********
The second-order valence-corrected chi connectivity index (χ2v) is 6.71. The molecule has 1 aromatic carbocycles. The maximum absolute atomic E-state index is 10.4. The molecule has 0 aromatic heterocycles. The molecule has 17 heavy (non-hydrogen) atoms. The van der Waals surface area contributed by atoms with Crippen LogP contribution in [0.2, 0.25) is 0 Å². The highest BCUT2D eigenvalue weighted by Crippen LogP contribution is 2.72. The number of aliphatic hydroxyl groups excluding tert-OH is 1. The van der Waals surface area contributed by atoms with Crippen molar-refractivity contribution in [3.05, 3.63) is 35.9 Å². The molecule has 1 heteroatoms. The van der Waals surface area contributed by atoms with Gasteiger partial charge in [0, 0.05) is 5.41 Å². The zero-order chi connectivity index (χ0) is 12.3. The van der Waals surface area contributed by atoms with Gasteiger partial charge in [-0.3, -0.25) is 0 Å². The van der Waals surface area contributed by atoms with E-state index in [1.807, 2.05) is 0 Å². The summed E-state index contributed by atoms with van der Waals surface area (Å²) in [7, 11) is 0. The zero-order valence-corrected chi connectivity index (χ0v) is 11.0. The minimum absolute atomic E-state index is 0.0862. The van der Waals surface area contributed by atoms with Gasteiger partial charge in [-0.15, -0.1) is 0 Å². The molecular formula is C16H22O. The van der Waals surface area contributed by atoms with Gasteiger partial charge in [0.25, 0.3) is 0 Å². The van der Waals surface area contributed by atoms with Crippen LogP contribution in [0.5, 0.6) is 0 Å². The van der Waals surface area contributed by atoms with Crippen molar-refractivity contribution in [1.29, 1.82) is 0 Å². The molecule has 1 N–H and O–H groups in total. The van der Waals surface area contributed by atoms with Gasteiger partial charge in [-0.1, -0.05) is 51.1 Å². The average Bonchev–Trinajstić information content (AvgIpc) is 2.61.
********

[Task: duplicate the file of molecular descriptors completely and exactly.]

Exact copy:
The second-order valence-corrected chi connectivity index (χ2v) is 6.71. The molecule has 1 aromatic carbocycles. The maximum absolute atomic E-state index is 10.4. The molecule has 0 aromatic heterocycles. The molecule has 17 heavy (non-hydrogen) atoms. The van der Waals surface area contributed by atoms with Crippen LogP contribution in [0.2, 0.25) is 0 Å². The highest BCUT2D eigenvalue weighted by Crippen LogP contribution is 2.72. The number of aliphatic hydroxyl groups excluding tert-OH is 1. The van der Waals surface area contributed by atoms with Crippen molar-refractivity contribution in [3.05, 3.63) is 35.9 Å². The molecule has 1 heteroatoms. The van der Waals surface area contributed by atoms with Gasteiger partial charge in [0, 0.05) is 5.41 Å². The zero-order chi connectivity index (χ0) is 12.3. The van der Waals surface area contributed by atoms with Gasteiger partial charge in [-0.3, -0.25) is 0 Å². The van der Waals surface area contributed by atoms with E-state index in [1.807, 2.05) is 0 Å². The summed E-state index contributed by atoms with van der Waals surface area (Å²) in [7, 11) is 0. The zero-order valence-corrected chi connectivity index (χ0v) is 11.0. The minimum absolute atomic E-state index is 0.0862. The van der Waals surface area contributed by atoms with Gasteiger partial charge in [-0.15, -0.1) is 0 Å². The molecular formula is C16H22O. The van der Waals surface area contributed by atoms with Gasteiger partial charge in [0.25, 0.3) is 0 Å². The van der Waals surface area contributed by atoms with Crippen LogP contribution in [0.5, 0.6) is 0 Å². The van der Waals surface area contributed by atoms with Crippen molar-refractivity contribution in [1.29, 1.82) is 0 Å². The molecule has 1 N–H and O–H groups in total. The van der Waals surface area contributed by atoms with Gasteiger partial charge in [-0.1, -0.05) is 51.1 Å². The average Bonchev–Trinajstić information content (AvgIpc) is 2.61.